However, this move could also be used as a tool to bring consequences for foreign agents interfering in American elections. Even then, officials have downplayed expectations for this executive order. Russia, the presumed target of this order, has already faced multiple sanctions for election interference, amongst other charges.

Separated families could now seek asylum

The federal government is giving as many as 1,000 adults a second chance to seek asylum within the United States.

This comes about as a result of three different lawsuits filed against the government as a result of the highly controversial family separation policy that split adults from their children after they crossed the Mexico-U.S. border. As part of an agreement intended to settle these lawsuits, the Department of Justice is now walking back some of the harshest aspects of its policy.

Previously, parents seeking asylum were required to go through a “credible fear” interview, a step made even tougher by Attorney General Jeff Sessions. To reject more applicants, Sessions and the Department of Homeland Security directed immigration officers to deny people who were seeking asylum from non-governmental actors (i.e., gangs) and domestic violence. Furthermore, asylum seekers arguably have more to prove to immigration officers.

If someone passed the credible fear screening, they then went to an immigration judge to make their asylum claim. If they failed the screening, they could then appeal the decision, but with markedly less success than if they had passed. For parents who were not only legally underrepresented but working under the stress and grief of losing their child, it was all the more likely that they fail their screening.

Some of these families’ children, newly classified as “unaccompanied alien children”, have separate cases and a chance to actually gain asylum. But what if their parents have already failed their interview or are even ordered to leave the country?

Under this new case system, parents who failed their credible fear interview will be given a second chance of sorts. Those who have been ordered deported will be given a full second review. If they fail their screenings, but their child passes (or vice versa), parents will still be allowed to apply for asylum. Parents who have already been deported will not automatically get another chance but can present evidence to the government in an attempt to return.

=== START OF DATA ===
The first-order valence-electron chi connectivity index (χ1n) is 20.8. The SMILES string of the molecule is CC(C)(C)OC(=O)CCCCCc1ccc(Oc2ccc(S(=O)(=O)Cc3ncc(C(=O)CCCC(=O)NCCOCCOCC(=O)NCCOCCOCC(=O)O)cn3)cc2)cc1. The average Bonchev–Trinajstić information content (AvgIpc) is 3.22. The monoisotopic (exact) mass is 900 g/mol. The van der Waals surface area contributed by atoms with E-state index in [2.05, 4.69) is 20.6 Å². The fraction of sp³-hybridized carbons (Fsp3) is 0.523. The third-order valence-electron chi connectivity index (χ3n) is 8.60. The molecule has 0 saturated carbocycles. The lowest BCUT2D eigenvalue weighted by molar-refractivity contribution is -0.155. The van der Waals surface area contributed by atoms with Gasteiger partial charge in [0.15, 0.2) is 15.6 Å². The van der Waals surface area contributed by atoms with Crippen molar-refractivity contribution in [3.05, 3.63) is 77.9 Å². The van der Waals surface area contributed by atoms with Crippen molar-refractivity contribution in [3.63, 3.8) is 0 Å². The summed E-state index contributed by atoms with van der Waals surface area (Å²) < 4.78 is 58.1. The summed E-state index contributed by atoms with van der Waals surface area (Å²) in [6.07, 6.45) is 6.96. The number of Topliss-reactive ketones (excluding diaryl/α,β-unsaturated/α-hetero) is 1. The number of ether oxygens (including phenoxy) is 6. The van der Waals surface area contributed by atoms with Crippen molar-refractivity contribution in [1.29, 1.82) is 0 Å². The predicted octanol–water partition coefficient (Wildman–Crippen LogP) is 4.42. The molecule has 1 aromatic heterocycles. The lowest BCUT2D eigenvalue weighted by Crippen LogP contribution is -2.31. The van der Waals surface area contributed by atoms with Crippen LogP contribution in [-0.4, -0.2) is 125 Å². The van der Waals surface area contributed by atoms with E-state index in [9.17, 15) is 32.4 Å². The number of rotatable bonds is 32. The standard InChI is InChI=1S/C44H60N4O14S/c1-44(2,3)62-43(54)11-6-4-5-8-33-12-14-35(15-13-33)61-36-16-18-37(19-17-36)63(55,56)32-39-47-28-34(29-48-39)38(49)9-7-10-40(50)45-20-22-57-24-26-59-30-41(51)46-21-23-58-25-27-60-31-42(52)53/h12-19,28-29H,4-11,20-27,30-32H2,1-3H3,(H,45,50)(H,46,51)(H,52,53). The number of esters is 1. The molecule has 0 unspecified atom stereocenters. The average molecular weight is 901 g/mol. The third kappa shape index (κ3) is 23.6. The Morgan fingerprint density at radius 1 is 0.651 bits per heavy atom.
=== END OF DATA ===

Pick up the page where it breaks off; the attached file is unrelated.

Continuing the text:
And, finally, your palate cleanser

Louisa May Alcott, author of the classic 1868-1869 novel Little Women, is often remembered fondly and with a certain kind of coziness retained for childhood literature. Alcott herself is granted some of that coziness by many of her readers, as if she were a distant but loving aunt — never mind the fact that she died in 1888.

Alcott herself would probably bristle at the squeaky-clean image created for her. In truth, though she worked hard on Little Women and its sequels, these books were money-makers. Uplifting and morally conscious tales were good sellers in post-Civil War America, after all.

Ultimately, the charming, heart-warming adventures of Jo March and her sisters shouldn’t eclipse Alcott’s very real roles as an outspoken abolitionist and feminist. Plus, Alcott wrote some very interesting and dramatic gothic fiction, which she termed her “blood-and-thunder” works.

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It’s also worth noting that, while readers happily read her books without deeper interpretation for many decades, Alcott herself tired of her wholesome characters. At the end of Jo’s Boys, where Jo runs a school named Plumfield, Alcott writes: “It is a strong temptation to the weary historian to close the present tale with an earthquake which should engulf Plumfield and its environs so deeply in the bowels of the earth that no youthful [historian] could ever find a vestige of it.” She quickly walks back her statement, but it remains a striking authorial insertion.